I liked the book and found some of the digressions interesting but it isn't the sort I would normally read. consider that as you note the 3 stars I gave it.

Other, more focused histories, seem to concentrate on Hannibal, Rome, Spain and Carthage and one thing that struck me was ho
...more
Jesse
Jun 04, 2010 Jesse rated it it was amazing  ·  review of another edition
Polybius' attempt at an objective universal history is very interesting and informative. It highlights Rome's Punic Wars, giving excellent accounts of the first around Sicily, and the second with Hannibal in Italy, Spain, and Africa. The third, I suppose, wasn't much of a war, but Polybius, near the end, wants the reader to conclude that the wanton destruction of Carthage is a direct result of the influx of riches from Macedon, and the rarity of an upstandingly moral person like Scipio Aemilianu ...more
Thomas Ray
May 19, 2014 Thomas Ray marked it as to-read  ·  review of another edition
According to Simon Hornblower, in his review published Sat. May 17, 2014 in the Wall Street Journal, Robin Waterfield's 1998 translation of Herodotus' Histories is the best: his second choice is De Selincourt; third Pamela Mensch's 2014 translation; fourth Tom Holland's 2014 translation, not as true to the original; a distant fifth David Grene's 1987 translation, and sixth Enoch Powell's 1949 translation: the latter two use deliberately archaic language: "they are creaking and stilted and thus u ...more
Nathan
Mar 11, 2011 Nathan rated it it was amazing
I do believe that Polybius is my favorite ancient author. His prose, style, honesty, presentation, and undeniable expertise on and access to the people and places he writes about is awe inspiring.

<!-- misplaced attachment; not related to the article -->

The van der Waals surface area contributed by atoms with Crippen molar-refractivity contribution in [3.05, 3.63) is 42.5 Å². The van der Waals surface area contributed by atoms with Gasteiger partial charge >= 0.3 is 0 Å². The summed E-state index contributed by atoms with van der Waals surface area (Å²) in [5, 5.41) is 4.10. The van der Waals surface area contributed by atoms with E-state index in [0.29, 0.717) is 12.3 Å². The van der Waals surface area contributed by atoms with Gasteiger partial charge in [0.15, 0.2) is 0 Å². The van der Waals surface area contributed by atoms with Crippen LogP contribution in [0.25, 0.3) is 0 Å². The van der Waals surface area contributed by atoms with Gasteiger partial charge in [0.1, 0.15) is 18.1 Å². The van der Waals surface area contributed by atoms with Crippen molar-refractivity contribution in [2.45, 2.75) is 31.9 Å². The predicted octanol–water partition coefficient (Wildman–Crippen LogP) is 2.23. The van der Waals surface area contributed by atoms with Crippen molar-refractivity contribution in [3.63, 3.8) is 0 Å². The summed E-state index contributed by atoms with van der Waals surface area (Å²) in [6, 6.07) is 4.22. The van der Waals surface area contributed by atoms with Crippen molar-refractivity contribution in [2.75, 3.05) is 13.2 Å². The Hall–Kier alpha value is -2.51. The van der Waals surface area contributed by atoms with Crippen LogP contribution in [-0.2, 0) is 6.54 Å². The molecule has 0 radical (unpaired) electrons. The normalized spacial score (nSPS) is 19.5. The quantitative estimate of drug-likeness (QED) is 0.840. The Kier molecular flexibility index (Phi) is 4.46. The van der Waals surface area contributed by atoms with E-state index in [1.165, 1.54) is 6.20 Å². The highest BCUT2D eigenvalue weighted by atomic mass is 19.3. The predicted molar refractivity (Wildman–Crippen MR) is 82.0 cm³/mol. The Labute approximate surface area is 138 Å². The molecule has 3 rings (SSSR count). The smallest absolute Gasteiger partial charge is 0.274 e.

His contemporary accounts of the rise of Rome as a Mediterranean power and the backstory of the Punic Wars is about one of the most pivotal few centuries in the history of the world and is indispensable for a student of the ancient world.

This edition has a few flaws - not making omissions from the survi
...more
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Polybius (ca. 200–118 BC), Greek Πολύβιος) was a Greek historian of the Hellenistic Period noted for his book called The Histories covering in detail the period of 220–146 BC. He is also renowned for his ideas of political balance in government, which were later used in Montesquieu's The Spirit of the Laws and in the drafting of the United States Constitution.
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“If history is deprived of the Truth, we are left with nothing but an idle, unprofitable tale.” 17 likes
“From this I conclude that the best education for the situations of actual life consists of the experience we acquire from the study of serious history. For it is history alone which without causing us harm enables us to judge what is the best course in any situation or circumstance.” 5 likes